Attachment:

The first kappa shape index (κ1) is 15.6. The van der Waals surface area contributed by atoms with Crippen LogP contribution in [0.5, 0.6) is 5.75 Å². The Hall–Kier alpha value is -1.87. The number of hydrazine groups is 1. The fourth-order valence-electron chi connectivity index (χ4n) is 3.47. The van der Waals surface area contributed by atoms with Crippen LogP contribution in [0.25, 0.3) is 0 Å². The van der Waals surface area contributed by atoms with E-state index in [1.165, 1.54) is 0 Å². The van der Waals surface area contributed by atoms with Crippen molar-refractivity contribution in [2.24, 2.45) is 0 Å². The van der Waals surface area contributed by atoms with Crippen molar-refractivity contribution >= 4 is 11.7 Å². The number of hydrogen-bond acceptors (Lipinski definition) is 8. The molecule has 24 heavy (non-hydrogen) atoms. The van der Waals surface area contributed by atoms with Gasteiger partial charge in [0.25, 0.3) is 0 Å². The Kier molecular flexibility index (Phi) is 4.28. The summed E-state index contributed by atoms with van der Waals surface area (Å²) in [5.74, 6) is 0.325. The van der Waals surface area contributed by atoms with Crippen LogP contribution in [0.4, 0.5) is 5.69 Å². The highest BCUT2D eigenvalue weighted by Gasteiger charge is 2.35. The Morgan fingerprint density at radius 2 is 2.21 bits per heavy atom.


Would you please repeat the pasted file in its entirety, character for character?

The first kappa shape index (κ1) is 15.6. The van der Waals surface area contributed by atoms with Crippen LogP contribution in [0.5, 0.6) is 5.75 Å². The Hall–Kier alpha value is -1.87. The number of hydrazine groups is 1. The fourth-order valence-electron chi connectivity index (χ4n) is 3.47. The van der Waals surface area contributed by atoms with Crippen LogP contribution in [0.25, 0.3) is 0 Å². The van der Waals surface area contributed by atoms with E-state index in [1.165, 1.54) is 0 Å². The van der Waals surface area contributed by atoms with Crippen molar-refractivity contribution in [2.24, 2.45) is 0 Å². The van der Waals surface area contributed by atoms with Crippen molar-refractivity contribution >= 4 is 11.7 Å². The number of hydrogen-bond acceptors (Lipinski definition) is 8. The molecule has 24 heavy (non-hydrogen) atoms. The van der Waals surface area contributed by atoms with Gasteiger partial charge in [0.25, 0.3) is 0 Å². The Kier molecular flexibility index (Phi) is 4.28. The summed E-state index contributed by atoms with van der Waals surface area (Å²) in [5.74, 6) is 0.325. The van der Waals surface area contributed by atoms with Crippen LogP contribution in [0.4, 0.5) is 5.69 Å². The highest BCUT2D eigenvalue weighted by Gasteiger charge is 2.35. The Morgan fingerprint density at radius 2 is 2.21 bits per heavy atom.